What is a 1031 exchange?

Section 1031 of the tax code provides for the deferral of capital gains taxes from the sale of real estate. Exchanging defers the recognition of the capital gains tax. The tax code states, "No gain or loss shall be recognized on the exchange of property held for productive use in a trade or business, or for investment purposes if such property is exchanged solely for property of like-kind, which is to be held for other productive use in trade or business or for investment purposes."

"Like-kind" does not refer to the property type or quality, rather its intended use. Provided the property is acquired and held for either business or investment purposes, it can qualify as a suitable replacement under IRC Section 1031. (i.e., an apartment building for an office building, bare land for improved property, a distribution center for a regional mall). All real property is "like-kind" with other real property.

Basic Tax Deferred Exchange Requirements

In a delayed exchange under Section 1031, the property currently owned is called the "relinquished" property and must be exchanged for like-kind "replacement" property.

  • Requirement One: Properties must be held for investment or used in a business. The IRS uses the term "like-kind" to describe the type of properties that qualify. Properties which are clearly not like-kind are "held for sale."
  • Requirement Two: The IRS requires an investor to identify the replacement property(s) within 45 days from closing on the sale of a relinquished property. The 45 Day Identification Period begins on the closing date, and the replacement property(s) must be properly identified in a letter signed by the Exchanger and received by the Qualified Intermediary. 180 days between the sale of the relinquished property and the purchase of the replacement property.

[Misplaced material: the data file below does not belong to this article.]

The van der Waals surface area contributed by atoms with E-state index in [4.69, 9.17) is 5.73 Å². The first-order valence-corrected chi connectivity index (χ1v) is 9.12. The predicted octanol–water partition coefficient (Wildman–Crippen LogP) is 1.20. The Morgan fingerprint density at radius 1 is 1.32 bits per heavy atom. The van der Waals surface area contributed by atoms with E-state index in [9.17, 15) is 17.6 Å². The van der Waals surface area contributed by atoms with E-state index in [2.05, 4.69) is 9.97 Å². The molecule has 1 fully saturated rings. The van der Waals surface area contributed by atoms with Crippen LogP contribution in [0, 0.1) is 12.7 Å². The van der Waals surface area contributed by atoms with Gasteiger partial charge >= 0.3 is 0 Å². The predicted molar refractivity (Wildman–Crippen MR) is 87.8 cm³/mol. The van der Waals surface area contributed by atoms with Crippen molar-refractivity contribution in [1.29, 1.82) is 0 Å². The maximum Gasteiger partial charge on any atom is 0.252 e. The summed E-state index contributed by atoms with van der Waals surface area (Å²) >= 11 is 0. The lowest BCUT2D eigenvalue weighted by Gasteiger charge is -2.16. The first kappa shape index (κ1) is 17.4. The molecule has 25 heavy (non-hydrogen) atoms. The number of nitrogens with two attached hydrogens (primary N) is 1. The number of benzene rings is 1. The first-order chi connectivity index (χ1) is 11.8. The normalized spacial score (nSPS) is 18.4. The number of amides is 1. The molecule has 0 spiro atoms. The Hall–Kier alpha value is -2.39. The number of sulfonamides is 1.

Tenant-in-Common Ownership

Co-Owned Real Estate or as it is more popularly know, Tenant in Common (TIC) property ownership, allows investors, generally with a million dollars or less, to own a undivided fractionalized interest in a professional managed institutional quality commercial property. Each owner receives their pro rata share of the cash flow, tax benefits, and appreciation, not as limited partners, but as individual owners evidenced by a separate deed and title policy based on their ownership interest.

Who might consider a Tenant in Common Investment?

  • Investors who are seeking to defer their capital gains tax.
  • Investors who are in their 45 day identification period and need a reliable replacement property or need a back up option in case their replacement property does not close.
  • Investors who have traded down and have excess proceeds in their 1031 exchange and rather than pay tax, would like to reinvest the proceeds and receive a 100% tax deferral.
  • Investors seeking greater cash flow and appreciation return potential than they are receiving from their current real estate investments.
  • Investors who want to take a passive management role.
  • Investors who want to diversify into higher quality real estate but lack the experience or capital to acquire and manage a larger asset.
  • What are the Benefits of (TIC) tenant in common Investments?

Tenancy in common (TIC) or Co-Owned Real Estate (CORE) properties are a popular choice for 1031 exchange investors for the following reasons:

  • Management Free Ownership – TIC property eliminates the day-to-day hassles.
  • Flexible/Simplicity – TIC property can be easily matched to meet your investment needs and debt/equity requirements.
  • Minimum Investment Requirement - Exact Dollar Matching.
  • Higher Quality Property – You can own a share of a commercial property which are generally only available to institutional owners.
  • Diversification - TIC investments allow 1031 exchange investors to take their exchange proceeds and reinvest into different properties.
  • Higher Income and Growth Potential – TIC investors receive their prorata ownership of cash flow, depreciation, and appreciation.
  • Non Recourse Financing - Loans are non-recourse, fixed interest rates with 5-10 year terms.
  • Deeded Interest – You receive a deed which can be transferred.
  • No Special Allocations - All the TIC’s receive cash distributions, sale proceeds, and the depreciation tax benefits in proportion to their ownership.
  • Defined Exit Strategy – Holding periods are between 5-10 years.
  • Estate and Tax Planning Tool – Heirs receive a step up in tax basis equal to the fair market value of their ownership eliminating capital gains tax.

CORE Realty Holdings or its affiliates cannot provide advice regarding specific tax consequences. Investors considering an IRC 1031 tax deferred exchange and a tenant in common ownership, should seek the counsel of their accountant and attorney to obtain professional and legal advice.

For more information please contact us.

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